As someone who works in post-graduate medical education, I couldn’t help but look up the surgery online. I read personal recovery stories, looked at surgical images from other peroneal tendon surgeries (I do not recommend this if you have a weak stomach), and browsed scientific journals. This is basically how I deal with any medial issue – it’s a weird side effect of my 9-to-5. Between the doctor and my research, I had a fairly good understanding of the repair options. On the easy end of the scale, is tightening the ligaments. Then you have repairing a split or torn tendon. Lastly, you have the excision or remove of the tendon. 

Surgical Outcome

Going in, we thought I’d be somewhere on the easier end of the scale. However, my surgeon said that once I was under anesthesia, my foot basically just flopped around. In fact, he said that it was the “floppiest ankle he’d see in his 44 years.” [Sidebar: I’m thinking about adding this to my online bio’s. It’s almost like a badge of honor at this point.]

Can you guess where this is going after the floppiest ankle announcement? He ended up excising my peroneal longus tendon and attaching the ends of it to the peroneal brevous tendon that runs parallel to it. Additionally, he ended up tightening my ligaments. 

Doc likes to describe the procedure I had done as a “career end-er” for a professional athlete. The outcome of this procedure is that I will have a very stiff ankle moving forward. Recovery will take at least a year before I can walk normal for any length of time. Doc said the two worst things I can do moving forward would be playing basketball … and hiking. I’m sure you can imaging how I feel about that last bit of news. 

There is very limited recovery information out there for people who have had their peroneal longus tendon excised. So, I’m sort of shooting from the hip here. I’m going to rehab as best I can to get back into hiking shape. Even if “hiking” in the future is just scenic nature walks on short, flat trails. In the mean time, I’m going to get my nature fix from camping and maybe even kayaking.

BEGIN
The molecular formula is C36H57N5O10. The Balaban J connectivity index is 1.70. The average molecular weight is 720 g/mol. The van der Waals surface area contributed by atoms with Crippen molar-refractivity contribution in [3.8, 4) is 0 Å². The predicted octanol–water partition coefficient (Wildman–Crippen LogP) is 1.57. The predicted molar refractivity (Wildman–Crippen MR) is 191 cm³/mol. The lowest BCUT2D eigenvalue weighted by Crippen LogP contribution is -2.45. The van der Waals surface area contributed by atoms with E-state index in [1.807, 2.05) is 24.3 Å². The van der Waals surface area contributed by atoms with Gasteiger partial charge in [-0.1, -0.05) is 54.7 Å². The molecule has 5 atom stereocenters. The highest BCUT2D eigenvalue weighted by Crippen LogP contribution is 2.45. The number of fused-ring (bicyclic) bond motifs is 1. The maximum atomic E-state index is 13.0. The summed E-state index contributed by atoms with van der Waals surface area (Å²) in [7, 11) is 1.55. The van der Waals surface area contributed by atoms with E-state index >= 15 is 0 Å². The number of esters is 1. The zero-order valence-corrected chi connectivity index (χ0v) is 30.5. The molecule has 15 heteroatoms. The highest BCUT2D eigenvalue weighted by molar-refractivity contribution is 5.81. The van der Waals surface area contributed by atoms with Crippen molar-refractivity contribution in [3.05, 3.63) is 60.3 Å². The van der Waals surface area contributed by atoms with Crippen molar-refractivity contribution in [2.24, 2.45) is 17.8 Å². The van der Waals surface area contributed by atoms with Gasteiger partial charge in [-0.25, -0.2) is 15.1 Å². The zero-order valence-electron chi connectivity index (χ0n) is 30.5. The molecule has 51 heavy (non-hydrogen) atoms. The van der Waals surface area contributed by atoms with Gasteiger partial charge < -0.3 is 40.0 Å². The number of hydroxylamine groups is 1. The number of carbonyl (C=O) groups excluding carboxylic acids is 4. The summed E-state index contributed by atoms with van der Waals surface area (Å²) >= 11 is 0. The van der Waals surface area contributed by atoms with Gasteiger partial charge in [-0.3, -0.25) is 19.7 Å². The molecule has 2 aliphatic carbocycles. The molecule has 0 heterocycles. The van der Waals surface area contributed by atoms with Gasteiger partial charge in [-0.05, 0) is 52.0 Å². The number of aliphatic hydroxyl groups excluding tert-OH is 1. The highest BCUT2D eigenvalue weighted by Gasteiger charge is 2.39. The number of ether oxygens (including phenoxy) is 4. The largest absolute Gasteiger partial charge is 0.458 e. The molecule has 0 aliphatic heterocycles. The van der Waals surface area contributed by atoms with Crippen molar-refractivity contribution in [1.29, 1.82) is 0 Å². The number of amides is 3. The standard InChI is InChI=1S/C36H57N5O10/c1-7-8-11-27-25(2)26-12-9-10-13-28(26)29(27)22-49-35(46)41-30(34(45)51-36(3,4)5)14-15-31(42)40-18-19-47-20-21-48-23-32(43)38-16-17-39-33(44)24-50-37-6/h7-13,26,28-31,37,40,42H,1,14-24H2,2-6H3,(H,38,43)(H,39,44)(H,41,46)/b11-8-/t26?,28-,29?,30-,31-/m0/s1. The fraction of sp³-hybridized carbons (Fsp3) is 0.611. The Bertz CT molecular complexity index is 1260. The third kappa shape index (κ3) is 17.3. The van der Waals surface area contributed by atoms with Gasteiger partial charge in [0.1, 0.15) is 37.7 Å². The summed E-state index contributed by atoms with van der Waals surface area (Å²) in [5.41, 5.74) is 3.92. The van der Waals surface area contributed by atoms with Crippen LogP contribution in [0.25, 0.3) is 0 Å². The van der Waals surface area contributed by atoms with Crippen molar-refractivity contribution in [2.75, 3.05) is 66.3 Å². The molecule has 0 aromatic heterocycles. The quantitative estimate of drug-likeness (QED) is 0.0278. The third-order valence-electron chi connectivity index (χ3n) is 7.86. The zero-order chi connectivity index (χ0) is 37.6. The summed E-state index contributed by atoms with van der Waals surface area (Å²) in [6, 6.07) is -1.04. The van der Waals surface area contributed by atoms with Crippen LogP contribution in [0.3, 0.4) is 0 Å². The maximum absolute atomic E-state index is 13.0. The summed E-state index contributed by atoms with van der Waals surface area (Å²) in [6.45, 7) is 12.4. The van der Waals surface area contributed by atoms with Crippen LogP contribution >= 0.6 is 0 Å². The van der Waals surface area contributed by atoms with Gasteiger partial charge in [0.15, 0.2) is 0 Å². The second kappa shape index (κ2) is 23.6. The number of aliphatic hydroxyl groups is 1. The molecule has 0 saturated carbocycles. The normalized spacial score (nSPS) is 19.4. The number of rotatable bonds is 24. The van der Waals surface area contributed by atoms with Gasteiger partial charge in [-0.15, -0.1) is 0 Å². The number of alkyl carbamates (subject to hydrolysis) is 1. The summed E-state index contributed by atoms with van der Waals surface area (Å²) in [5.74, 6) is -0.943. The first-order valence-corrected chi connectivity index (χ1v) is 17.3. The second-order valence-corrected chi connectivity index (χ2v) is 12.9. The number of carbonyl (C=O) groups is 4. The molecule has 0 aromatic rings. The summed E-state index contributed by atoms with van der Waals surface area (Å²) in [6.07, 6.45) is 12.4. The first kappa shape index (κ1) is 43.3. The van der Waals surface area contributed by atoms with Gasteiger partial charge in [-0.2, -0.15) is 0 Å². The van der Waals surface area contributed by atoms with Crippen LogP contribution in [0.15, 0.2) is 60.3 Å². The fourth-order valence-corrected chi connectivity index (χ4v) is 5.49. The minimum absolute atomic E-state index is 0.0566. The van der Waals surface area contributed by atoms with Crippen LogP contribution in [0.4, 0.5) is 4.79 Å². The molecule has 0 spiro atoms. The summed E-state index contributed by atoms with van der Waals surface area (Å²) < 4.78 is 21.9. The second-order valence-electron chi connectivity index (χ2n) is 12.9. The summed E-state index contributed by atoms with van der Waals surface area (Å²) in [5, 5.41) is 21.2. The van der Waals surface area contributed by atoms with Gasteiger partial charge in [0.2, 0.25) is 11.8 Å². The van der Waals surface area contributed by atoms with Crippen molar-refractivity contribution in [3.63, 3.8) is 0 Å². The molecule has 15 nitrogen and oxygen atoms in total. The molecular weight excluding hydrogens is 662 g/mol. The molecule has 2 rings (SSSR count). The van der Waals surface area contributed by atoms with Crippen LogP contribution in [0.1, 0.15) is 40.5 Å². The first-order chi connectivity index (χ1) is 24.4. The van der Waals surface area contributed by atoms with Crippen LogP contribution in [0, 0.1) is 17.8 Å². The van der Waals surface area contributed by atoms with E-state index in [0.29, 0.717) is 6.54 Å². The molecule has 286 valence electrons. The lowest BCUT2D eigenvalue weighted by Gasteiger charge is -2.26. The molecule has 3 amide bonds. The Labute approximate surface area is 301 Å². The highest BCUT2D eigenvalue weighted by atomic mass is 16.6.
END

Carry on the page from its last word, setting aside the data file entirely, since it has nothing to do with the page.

My Recovery (AKA Staring at walls and squirrels)

The second most popular question I receive these days after “what happened?” is “how is your recovery going?”  I really appreciate your concern and frequent check-ins. I have the most amazing IRL and online friends! Obviously due to the unexpectedly invasive surgery, my recover has been much more intense than expected. I’ve sent a lot of time staring out windows, examining our quick and not-so-perfect paint job in my recovery room, and watching three squirrels rush around my yard for hours each day. So, without further ado, my recovery: 

Short Term Disability

How things are going with my 9-to-5 is also a frequent question I receive, so I thought I would address that first as it is easiest. I have not been cleared to return to work. I’m now seven weeks post surgery and am still not cleared for at least two more weeks. I had anticipated a couple of weeks of time off, but no where near two months. Not since I was in middle school and working seasonally between an apple orchard and tree farm have I been off work for more than a one or two week vacation. It’s driving me absolutely bonkers. I miss my co-workers, I miss the world of e-learning, and I even miss cubicle life. Now that this is out of the way, the more personal side of my recover is below.

Prepping my Post-Surgery Recovery Space